Meanwhile, Penn has met the full financial need of city students for many years with its “mayor’s scholarship,” and Temple currently has 20 attending on full scholarships.
“I am proud of the progress we have made over the last two years but recognize that we have much further to go,” Nutter said in a news release.
According to the 2000 U.S. Census, only about 21 percent of Philadelphians over the age of 25 have college degrees, while 25 percent never graduated high school.
Though only slightly below the national averages, these totals highlight the particular conundrum the city faces.
On one hand, Philadelphia is one of the largest college towns in the country, home to more than 120,000 college students and a number of esteemed post-secondary institutions. But on the other, Philadelphia ranks 92nd out of the nation’s 100 largest cities in the percentage of college-educated residents. Making matters worse is that Philly also is the 10th poorest city in the U.S.
Yet while Shorr says there’s “no doubt been an increase in the number of students applying to college,” she says that the number actually earning a degree is decreasing.
In other words, getting more Philadelphians “2 college” isn’t really the problem—it’s getting them through college.
“All educators need to have a common definition of success,” says Rob Schnieders, director of National Engagement at the University of Chicago’s Urban Education Institute. “That is, preparing all students for success in college and beyond, not just getting them out the doors of our particular grade level or institution.”
But the path to college completion is impeded by other challenges that disproportionately effect low-income, first- generation students.
In a national survey by the nonprofit, nonpartisan group Public Agenda, six in 10 college drop-outs cite lack of finances as the primary reason for leaving school. And though heading to a public, two-year college is a popular choice for low-income, first-generation students (75 percent), they’re seven times more likely to earn a degree if they start in a four-year institution.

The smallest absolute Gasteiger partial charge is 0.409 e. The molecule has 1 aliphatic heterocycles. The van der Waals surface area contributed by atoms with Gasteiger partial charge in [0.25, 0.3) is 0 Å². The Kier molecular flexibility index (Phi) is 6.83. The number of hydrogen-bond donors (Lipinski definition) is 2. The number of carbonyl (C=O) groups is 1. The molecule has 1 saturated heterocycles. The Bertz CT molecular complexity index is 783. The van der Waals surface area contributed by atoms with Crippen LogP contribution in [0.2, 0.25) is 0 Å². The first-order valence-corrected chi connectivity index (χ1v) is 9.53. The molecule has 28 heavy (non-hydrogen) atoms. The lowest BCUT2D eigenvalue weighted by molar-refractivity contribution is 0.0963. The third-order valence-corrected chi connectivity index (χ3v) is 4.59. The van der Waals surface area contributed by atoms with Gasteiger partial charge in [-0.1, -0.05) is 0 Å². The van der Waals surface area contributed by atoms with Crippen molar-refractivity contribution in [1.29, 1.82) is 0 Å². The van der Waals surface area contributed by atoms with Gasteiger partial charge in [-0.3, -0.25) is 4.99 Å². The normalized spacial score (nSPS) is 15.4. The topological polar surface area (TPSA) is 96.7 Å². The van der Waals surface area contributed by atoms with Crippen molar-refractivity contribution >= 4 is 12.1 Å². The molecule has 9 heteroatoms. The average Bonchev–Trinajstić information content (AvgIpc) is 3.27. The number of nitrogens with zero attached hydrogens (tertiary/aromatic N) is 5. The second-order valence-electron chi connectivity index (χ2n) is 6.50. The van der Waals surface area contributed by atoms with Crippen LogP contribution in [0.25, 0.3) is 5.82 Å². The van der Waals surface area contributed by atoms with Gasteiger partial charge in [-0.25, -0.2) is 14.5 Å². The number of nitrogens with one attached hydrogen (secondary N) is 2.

“There is not really an accessible public, four-year college option in Philadelphia, which is surprising for a major U.S city,” says Dr. Blake Naughton, director of the Executive Doctorate in Higher Education Management at Penn.
According to Mattleman, almost all of the college students who call or stop by the PhillyGoes2College office are looking for information on scholarships.
However, there are other obstacles that college-seeking students face.
“Most urban school districts are preparing only a small fraction of children for success in college,” says Timothy Knowles, the Director of Chicago’s Urban Education Institute.
In fact, more than 60 percent are required to take at least one remedial course upon entering college, thus pushing the finish line even further away, according to Public Agenda.
The Mayor’s Office of Education says that ultimately, this all leads back to the Philadelphia School District, which, despite steady improvements in PSSA scores and high school graduation rates, is still sending college-bound seniors unequipped to compete with the challenges of attainting a degree.
About two years ago, the counselor-to-student ratio in some schools neared 1:700. But as part of the school district’s Imagine 2014 plan, Superintendent Arlene Ackerman is looking to reduce the counselor to student ratio in middle schools to 1:250 and in high schools to 1:300.
But Knowles doesn’t think this is enough. “All personnel in the school house must become counselors if we expect to get this work done in dramatically different ways,” he says.
So exactly where does this leave Nutter’s goal to create a more educated citizenry?
“Almost every city in the nation would claim to be tackling this issue,” Knowles says, adding that only a few are tackling it effectively.
Though most young people intuitively understand that they need help with the transition into adulthood, the answers that weren’t clear at all had to do with whether Philly’s urban youth were actually getting that help—and where they should look for it if they weren’t.